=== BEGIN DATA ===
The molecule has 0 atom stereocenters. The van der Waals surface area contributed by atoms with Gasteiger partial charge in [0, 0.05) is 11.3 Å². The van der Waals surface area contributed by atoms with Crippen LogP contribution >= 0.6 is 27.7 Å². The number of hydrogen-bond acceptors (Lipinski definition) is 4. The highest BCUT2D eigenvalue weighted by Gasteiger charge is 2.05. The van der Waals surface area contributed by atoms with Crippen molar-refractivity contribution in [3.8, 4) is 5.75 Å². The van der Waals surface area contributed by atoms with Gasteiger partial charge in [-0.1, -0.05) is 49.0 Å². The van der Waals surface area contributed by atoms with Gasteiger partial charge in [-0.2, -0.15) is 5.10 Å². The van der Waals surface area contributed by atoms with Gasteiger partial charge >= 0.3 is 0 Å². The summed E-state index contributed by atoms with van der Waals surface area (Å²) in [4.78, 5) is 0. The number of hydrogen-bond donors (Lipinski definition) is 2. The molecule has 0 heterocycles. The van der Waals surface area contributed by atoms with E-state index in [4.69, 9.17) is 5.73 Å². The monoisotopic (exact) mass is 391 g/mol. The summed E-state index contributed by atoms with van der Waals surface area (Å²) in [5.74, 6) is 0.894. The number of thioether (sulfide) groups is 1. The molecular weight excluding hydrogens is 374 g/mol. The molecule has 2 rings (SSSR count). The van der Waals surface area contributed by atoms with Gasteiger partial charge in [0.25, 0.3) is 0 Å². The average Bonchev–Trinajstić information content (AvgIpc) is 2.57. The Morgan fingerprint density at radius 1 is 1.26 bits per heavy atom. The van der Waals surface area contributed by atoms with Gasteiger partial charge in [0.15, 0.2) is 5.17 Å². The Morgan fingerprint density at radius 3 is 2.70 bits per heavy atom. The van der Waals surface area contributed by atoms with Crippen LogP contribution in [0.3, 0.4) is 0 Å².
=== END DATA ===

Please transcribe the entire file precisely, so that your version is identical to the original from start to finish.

The molecule has 0 atom stereocenters. The van der Waals surface area contributed by atoms with Gasteiger partial charge in [0, 0.05) is 11.3 Å². The van der Waals surface area contributed by atoms with Crippen LogP contribution >= 0.6 is 27.7 Å². The number of hydrogen-bond acceptors (Lipinski definition) is 4. The highest BCUT2D eigenvalue weighted by Gasteiger charge is 2.05. The van der Waals surface area contributed by atoms with Crippen molar-refractivity contribution in [3.8, 4) is 5.75 Å². The van der Waals surface area contributed by atoms with Gasteiger partial charge in [-0.1, -0.05) is 49.0 Å². The van der Waals surface area contributed by atoms with Gasteiger partial charge in [-0.2, -0.15) is 5.10 Å². The van der Waals surface area contributed by atoms with Gasteiger partial charge >= 0.3 is 0 Å². The summed E-state index contributed by atoms with van der Waals surface area (Å²) in [4.78, 5) is 0. The number of hydrogen-bond donors (Lipinski definition) is 2. The molecule has 0 heterocycles. The van der Waals surface area contributed by atoms with E-state index in [4.69, 9.17) is 5.73 Å². The monoisotopic (exact) mass is 391 g/mol. The summed E-state index contributed by atoms with van der Waals surface area (Å²) in [5.74, 6) is 0.894. The number of thioether (sulfide) groups is 1. The molecular weight excluding hydrogens is 374 g/mol. The molecule has 2 rings (SSSR count). The van der Waals surface area contributed by atoms with Gasteiger partial charge in [0.25, 0.3) is 0 Å². The average Bonchev–Trinajstić information content (AvgIpc) is 2.57. The Morgan fingerprint density at radius 1 is 1.26 bits per heavy atom. The van der Waals surface area contributed by atoms with Gasteiger partial charge in [0.15, 0.2) is 5.17 Å². The Morgan fingerprint density at radius 3 is 2.70 bits per heavy atom. The van der Waals surface area contributed by atoms with Crippen LogP contribution in [0.3, 0.4) is 0 Å².